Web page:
Historically, a porch was an indulgence of time and materials, but the benefits always outweighed the expense. From an expansive wraparound to a modest portico, a welcoming porch provides a comfortable transition between outdoors and in. But for owners desiring a closer connection to their home’s landscape, a porch is not the only solution. Pavilion-like rooms can go a long way toward achieving the same effect.
The Covered Porch
Principal Jan Gleysteen of Jan Gleysteen Architects Inc. in Wellesley, Massachusetts, is always conscious of how his home designs interact with the property as a whole. His background in landscape architecture prompts him to dream up new and interesting ways to, in the words of master architect Peter Gisolfi, “Find the place of architecture in the landscape.”
“Connecting traditional homes to the outdoors takes more than just a modern sheet of glass,” explains Gleysteen, whose penchant for traditional architecture is apparent throughout his portfolio. Designing homes for the suburbs of greater Boston adds another layer of complexity, he says. “A lot of our clients already have outdoor-centric homes on Cape Cod and don’t require that same vacation environment in their primary residence. That leaves us designing unique spaces for spring, fall, and even wintertime activities.”
The architect’s personal preference is for an open-air covered porch: “It’s much more freeing [than a screened version],” he says. “Kids can run on and off; plus, it’s ideal for the spring and fall when it’s not too buggy.”
His covered designs tend to nestle into a home’s exterior, with the porch and the home sharing one or two exterior walls. This efficient arrangement suits the small to medium lot sizes of greater Boston but also allows for at least one if not two access points from inside.
However closely connected a porch to its residence, Gleysteen insists on practical styling. “When a porch is raised off the ground and connected to a home, we employ outdoor materials to make it feel like an authentic outdoor space. We use paving materials such as bluestone, limestone, or granite for the floor; exterior columns, whether round or square; beadboard; and exterior light fixtures,” says the architect. He adds that materials and fixtures should remain consistent throughout the exterior—a porch’s elements should echo the front portico’s, for example.
One of his covered porches in Weston, Massachusetts, is ideally suited for off-season enjoyment. A generously sized outdoor fireplace crafted from stone and granite is its centerpiece. The fireplace’s rusticity contrasts the porch’s more polished bluestone flooring and beadboard cathedral ceiling. To one side of the fireplace is a built-in grill complete with vent hood to protect the ceiling from smoke stains.
Gleysteen’s trick to ensuring off-season use: installed heat lamps, which provide quick, comforting heat. “If the owners don’t want to go through the effort of building and maintaining a fire, they can still enjoy a 50-degree day thanks to those lamps,” he says. Meanwhile, a ceiling fan positioned over a seating area of wicker furniture cools the space when temps are high.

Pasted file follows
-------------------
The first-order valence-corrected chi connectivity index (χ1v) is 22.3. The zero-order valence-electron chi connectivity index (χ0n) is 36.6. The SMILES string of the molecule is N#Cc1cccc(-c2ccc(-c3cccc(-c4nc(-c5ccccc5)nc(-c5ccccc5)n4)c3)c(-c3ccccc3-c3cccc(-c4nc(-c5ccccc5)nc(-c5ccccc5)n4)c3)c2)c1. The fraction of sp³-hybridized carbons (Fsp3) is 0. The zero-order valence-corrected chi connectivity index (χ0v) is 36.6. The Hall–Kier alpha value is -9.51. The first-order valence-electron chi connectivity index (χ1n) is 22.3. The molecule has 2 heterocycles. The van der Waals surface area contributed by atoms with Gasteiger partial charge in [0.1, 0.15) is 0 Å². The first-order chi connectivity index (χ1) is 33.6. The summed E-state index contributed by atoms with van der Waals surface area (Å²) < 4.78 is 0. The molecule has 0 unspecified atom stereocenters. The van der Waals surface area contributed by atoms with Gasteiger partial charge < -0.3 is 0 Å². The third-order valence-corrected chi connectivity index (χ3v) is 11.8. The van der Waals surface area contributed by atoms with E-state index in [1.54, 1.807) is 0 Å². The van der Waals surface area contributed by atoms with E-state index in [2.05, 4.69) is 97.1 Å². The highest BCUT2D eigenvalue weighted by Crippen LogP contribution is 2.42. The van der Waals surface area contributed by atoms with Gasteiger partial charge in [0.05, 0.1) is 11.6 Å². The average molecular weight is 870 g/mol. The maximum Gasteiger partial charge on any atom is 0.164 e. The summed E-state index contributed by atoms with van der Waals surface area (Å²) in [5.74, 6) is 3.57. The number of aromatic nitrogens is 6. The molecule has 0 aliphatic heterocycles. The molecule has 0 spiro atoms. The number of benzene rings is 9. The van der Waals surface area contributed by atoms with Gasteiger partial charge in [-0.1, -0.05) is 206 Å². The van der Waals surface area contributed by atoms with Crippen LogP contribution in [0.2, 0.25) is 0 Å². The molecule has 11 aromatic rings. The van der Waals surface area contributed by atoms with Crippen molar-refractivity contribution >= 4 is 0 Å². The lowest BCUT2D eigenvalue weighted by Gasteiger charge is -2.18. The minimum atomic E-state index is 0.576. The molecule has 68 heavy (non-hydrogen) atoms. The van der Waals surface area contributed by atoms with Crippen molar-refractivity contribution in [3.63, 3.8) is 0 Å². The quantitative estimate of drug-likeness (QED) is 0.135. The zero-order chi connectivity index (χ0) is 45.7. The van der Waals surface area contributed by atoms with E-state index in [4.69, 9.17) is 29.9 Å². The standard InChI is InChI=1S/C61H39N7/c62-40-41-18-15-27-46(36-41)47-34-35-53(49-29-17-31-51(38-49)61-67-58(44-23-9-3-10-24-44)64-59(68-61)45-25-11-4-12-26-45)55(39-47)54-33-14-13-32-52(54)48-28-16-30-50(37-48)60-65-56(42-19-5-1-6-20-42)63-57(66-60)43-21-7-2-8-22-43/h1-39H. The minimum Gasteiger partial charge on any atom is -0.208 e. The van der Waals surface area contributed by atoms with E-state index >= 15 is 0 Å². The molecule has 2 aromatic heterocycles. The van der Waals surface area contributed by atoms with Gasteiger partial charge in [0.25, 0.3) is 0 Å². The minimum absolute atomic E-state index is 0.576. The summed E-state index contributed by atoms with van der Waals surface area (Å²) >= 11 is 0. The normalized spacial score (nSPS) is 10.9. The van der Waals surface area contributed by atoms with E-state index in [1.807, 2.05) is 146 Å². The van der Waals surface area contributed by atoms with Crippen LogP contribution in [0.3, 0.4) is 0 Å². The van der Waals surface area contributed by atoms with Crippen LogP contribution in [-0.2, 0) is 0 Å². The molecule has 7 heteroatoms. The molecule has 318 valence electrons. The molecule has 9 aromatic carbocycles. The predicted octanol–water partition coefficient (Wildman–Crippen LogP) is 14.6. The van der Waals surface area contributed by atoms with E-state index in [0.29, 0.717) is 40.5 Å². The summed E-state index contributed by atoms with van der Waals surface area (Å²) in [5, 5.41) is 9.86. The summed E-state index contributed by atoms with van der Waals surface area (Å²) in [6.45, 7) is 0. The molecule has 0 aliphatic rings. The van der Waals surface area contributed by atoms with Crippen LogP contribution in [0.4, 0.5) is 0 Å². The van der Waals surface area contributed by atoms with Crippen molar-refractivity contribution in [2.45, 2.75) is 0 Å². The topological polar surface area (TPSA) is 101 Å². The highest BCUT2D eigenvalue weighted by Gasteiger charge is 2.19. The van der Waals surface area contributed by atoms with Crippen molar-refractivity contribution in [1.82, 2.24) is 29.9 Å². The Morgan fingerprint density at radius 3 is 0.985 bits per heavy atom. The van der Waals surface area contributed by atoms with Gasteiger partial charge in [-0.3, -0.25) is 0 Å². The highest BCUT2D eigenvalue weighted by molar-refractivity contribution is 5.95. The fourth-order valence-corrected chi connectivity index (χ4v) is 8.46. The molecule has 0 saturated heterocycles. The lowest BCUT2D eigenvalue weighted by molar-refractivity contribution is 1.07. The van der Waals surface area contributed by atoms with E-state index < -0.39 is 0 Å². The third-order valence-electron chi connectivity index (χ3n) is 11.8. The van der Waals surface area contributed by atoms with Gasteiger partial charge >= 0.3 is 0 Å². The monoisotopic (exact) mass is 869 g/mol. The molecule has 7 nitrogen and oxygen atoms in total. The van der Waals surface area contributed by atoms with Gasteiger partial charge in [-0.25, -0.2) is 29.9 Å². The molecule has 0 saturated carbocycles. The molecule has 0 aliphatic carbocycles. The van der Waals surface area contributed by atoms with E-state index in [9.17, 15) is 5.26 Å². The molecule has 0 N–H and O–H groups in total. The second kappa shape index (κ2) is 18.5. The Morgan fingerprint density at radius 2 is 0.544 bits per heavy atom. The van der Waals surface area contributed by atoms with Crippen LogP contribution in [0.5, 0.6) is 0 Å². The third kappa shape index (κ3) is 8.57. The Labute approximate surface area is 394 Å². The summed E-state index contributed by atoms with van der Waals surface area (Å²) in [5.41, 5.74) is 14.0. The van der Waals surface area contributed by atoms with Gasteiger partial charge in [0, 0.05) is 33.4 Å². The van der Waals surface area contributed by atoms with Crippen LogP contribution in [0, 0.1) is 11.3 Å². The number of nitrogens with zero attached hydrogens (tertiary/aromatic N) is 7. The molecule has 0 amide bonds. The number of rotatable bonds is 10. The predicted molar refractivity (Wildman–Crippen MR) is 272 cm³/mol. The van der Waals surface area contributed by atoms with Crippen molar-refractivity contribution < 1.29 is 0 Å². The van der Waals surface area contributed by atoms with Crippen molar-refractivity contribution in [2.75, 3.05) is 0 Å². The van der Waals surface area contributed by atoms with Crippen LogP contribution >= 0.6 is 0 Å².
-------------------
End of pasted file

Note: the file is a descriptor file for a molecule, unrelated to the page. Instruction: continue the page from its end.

Ultimately, the more time homeowners spend in their outdoor spaces, the more features they desire. Besides those amenities evocative of outdoor kitchens, such as grills, bars, and beverage refrigerators, other requested perks include recessed speakers and mounted televisions. Gleysteen is currently designing a Cape Cod home whose outdoor porch will boast a retractable screen system.
The Screened-In Porch
Compared to an open-air version, a screened-in porch feels more like an interior space. For those who prefer bug-free relaxation, the protection afforded by screens results in the best of both worlds: indoor comforts coupled with refreshing outdoor air.
For a Colonial home in Weston, Massachusetts, Gleysteen positioned an elegant screened-in porch in a rear corner near a mature tree line for added privacy. Exterior light fixtures, exposed siding, and a bluestone floor differentiate the porch from nearby interior spaces. Its generous length allows enough room for a seating area plus a dining table.
The Breakfast Nook
“Breakfast rooms are symbolic of a garden gazebo,” says Gleysteen of the reason why his breakfast nooks tend to be so “outdoor” oriented. When appropriate, he arranges them as three-sided structures that project outside the main home’s mass. “Surrounded by glass on three sides, you can enjoy your garden, whether snow-covered or blossoming, 365 days a year,” he says.
For example, one particular breakfast room in West Newton, Massachusetts, is no less than a rectangular pavilion, accessed via an arched opening. Its beadboard ceiling is painted a light blue to replicate the sky. A built-in banquette, outfitted with complementary blue upholstery, accomplishes a variety of tasks: “Banquettes make for intimate, cheek-to-cheek dinner parties and are also popular with kids and their friends. Or, after reading the Sunday paper, you can lie down and take a nap. The banquette takes the window seat concept and makes it functional,” says the architect.
Another Gleysteen-designed breakfast room, this one located in Wellesley, Massachusetts, similarly juts out from the home’s primary mass, reaching into the long, linear landscape. Punctuated by a dramatic barrel vault ceiling, the space is a study in echoing curves, from the rounded banquette to the mesh drum chandelier to the segmented arch transom window, which enhances the area’s natural light.
Gleysteen is always seeking to integrate indoors and outdoors without sacrificing adherence to traditional architecture. Prioritizing a home’s relationship to its natural environment, whether through general layout, window apportionment, or the creation of meaningful outdoor spaces, is not just step one: It’s the entire battle.